Philada. Octr 8th. 1802
I had some time since the honor of receiving from you an introductory Letter for Mr D. Clark to Mr King which was regularly forwarded.1
Being deeply interested in the trade of New Orleans with Mr. Clark, I take the liberty of enclosing you an Act of the British Parliament of 22d June with some private Remarks of my Correspondent annexed thereto2—likewise Extract of another letter from the same House which evinces the Importance of authorising the Collector of the Natchez Custom House to grant Clearances to american vessels navigated pursuant to the British Law,3 loading with American Produce at New Orleans, & bound to British European Ports, otherwise our vessels carrying Tobacco, Cotton or Furs from thence would be prohibited an Entry in Great Britain, while English vessels could exclusively carry the same Articles to the deep Injury of the American Merchant & Ship Owner. As the Crop of Cotton of Tenessee & the Mississippi territory will be ready to ship this fall & early in the Winter, it would be highly interesting (if the Executive conclude on affording this facility to the american Planter & Merchant) that it should be done without Delay in order to give an opportunity of shipping our Produce direct for England, which is the best mart for Cotton.
The Port of New Orleans not being yet frequented by British vessels, all the American Cottons & Tobaccos must inevitably be shipt to the United States or France, & from thence (at the Expence of double freight Insurance & Commission) to England, unless clearances can be obtained from N. Orleans as the Port of Deposit for American Produce.
From my Connexion with N. Orleans I have frequent opportunities of forwarding Letters from here & New York by Sea, which is generally more expeditious than the Mail. I beg leave to tender my Services in transmitting any Papers you may have to forward thither, & have the Honor to be with the highest Consideration & Respect Sir yr mo. obdt Servt
RC and enclosures (DLC: Gallatin Papers). For enclosures, see nn. 2 and 3.
1. See Daniel Clark to JM, 16 Aug. 1802 (PJM-SS description begins Robert J. Brugger et al., eds., The Papers of James Madison: Secretary of State Series (4 vols. to date; Charlottesville, Va., 1986—). description ends , 3:488, 489 n. 4).
2. Coxe enclosed a printed broadside (docketed by Wagner), which includes a copy of 41 Geo. 3, c. 80, “An Act for repealing several Acts … relating to the Admission of certain Articles of Merchandize in Neutral Ships, and to the issuing of Orders in Council for that purpose, and for making other provisions in lieu thereof, to continue until the First Day of January, One thousand eight hundred and four.” The act, dated 22 June 1802, allowed the produce of any non-British territory in North America or the West Indies to be imported to Great Britain between 1 Sept. 1802 and 1 Jan. 1804 by neutral vessels of over one hundred tons “navigated in any manner whatsoever” and to be stored for reexport. It specifically excluded tobacco, snuff, and rice. The broadside also includes a letter dated 1802 at Liverpool, with “14th Augt” and the signature of Green & Wainewright supplied by hand. The letter contains information the firm had gathered clarifying the meaning of the act for its clients.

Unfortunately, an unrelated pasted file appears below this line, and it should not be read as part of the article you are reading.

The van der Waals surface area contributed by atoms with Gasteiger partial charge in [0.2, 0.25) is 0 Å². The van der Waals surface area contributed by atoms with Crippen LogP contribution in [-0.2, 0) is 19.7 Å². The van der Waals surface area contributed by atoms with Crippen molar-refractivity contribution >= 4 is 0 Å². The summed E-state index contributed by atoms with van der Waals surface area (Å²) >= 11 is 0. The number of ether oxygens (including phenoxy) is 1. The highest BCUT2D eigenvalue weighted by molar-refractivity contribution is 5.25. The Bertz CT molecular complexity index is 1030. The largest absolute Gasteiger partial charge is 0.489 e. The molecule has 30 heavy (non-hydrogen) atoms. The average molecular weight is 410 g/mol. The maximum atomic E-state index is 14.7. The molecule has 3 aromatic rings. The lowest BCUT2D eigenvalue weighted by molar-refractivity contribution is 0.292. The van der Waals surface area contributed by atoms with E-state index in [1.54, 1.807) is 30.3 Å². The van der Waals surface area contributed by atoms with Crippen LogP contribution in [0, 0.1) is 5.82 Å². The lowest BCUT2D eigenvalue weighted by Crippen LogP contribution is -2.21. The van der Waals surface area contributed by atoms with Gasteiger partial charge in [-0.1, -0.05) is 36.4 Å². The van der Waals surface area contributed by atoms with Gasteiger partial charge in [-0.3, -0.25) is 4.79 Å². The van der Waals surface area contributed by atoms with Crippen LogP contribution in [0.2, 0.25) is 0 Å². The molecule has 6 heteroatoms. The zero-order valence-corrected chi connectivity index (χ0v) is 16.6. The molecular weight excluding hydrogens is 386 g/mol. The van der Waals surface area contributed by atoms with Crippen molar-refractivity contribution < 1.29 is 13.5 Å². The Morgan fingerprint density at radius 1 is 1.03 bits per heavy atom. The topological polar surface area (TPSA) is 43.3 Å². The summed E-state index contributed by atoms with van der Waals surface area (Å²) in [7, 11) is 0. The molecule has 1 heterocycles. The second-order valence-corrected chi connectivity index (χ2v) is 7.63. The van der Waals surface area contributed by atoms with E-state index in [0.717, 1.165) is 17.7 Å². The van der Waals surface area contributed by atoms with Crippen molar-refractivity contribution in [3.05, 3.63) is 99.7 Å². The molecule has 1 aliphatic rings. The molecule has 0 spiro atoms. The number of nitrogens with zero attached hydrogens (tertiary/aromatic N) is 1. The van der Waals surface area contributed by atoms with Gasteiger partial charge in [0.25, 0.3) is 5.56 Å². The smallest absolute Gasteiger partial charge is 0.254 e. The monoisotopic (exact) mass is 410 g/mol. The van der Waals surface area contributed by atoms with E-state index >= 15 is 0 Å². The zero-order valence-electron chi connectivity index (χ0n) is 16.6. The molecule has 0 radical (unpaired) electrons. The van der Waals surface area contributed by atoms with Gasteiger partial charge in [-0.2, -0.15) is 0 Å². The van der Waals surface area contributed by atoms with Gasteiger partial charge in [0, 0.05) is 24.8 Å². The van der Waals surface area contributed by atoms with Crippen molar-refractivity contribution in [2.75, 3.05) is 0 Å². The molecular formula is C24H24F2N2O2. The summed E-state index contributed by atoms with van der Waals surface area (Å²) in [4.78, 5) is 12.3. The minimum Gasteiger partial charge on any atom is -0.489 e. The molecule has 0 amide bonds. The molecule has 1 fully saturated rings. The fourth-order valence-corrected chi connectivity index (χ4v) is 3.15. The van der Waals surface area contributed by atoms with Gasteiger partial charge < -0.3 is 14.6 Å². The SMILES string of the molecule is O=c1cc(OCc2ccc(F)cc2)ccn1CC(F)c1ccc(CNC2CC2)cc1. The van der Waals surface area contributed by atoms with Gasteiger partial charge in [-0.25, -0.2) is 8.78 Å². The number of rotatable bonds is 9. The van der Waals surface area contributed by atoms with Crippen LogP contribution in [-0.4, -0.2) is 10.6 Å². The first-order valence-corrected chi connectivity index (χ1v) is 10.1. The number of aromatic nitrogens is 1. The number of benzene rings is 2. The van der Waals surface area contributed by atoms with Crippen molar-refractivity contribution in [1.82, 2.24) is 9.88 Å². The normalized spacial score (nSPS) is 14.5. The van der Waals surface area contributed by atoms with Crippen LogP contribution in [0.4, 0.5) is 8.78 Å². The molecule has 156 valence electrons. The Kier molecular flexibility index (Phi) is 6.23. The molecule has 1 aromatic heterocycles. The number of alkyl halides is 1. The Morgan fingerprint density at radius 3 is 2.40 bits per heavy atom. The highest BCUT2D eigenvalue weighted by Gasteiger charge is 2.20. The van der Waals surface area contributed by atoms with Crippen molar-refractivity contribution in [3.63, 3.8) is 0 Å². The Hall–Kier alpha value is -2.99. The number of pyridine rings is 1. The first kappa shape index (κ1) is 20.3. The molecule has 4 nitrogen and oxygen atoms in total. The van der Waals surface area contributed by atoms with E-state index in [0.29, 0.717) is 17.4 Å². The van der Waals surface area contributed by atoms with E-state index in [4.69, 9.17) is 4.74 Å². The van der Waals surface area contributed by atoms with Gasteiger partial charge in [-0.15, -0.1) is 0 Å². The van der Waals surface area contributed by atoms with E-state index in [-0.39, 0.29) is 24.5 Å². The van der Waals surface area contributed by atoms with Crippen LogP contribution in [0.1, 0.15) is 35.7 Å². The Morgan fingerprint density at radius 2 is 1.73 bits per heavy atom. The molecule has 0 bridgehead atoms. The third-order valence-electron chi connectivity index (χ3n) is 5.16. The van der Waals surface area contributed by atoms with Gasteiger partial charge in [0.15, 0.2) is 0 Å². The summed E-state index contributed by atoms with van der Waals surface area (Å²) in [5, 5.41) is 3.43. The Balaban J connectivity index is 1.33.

3. Coxe enclosed an extract (2 pp.) of an 18 Aug. 1802 letter from Green & Wainewright reporting that although British law did not allow the importation of American produce from New Orleans, customs officers suggested it would be allowed if the goods were loaded directly onto oceangoing ships from boats sent down the Mississippi from American settlements. The writers stressed that such ships would need clearance from an American customhouse on the Mississippi. Cotton not grown in American territory would have to be sent to the British West Indies or to some port where it could be loaded onto British vessels, as only they were allowed to import cotton. If the above plan was not practicable, they concluded, American vessels “must touch at a port of the United States for a Clearance & the Crew must be particularly attended to as We have been Witness to several very disagreeable circumstances thro’ this point.” On 11 Aug. 1803 Parliament passed a law allowing American goods to be imported from New Orleans in U.S. ships (Thomas Edlyne Tomlins et al., eds., The Statutes of the United Kingdom of Great Britain and Ireland [29 vols.; London, 1804–69], 1:1073).
4. Daniel William Coxe (1769–1852), brother of Pennsylvania Republican Tench Coxe, was a wealthy merchant and international trader with extensive business interests in New Orleans (Cooke, Tench Coxe, pp. 11, 334–36).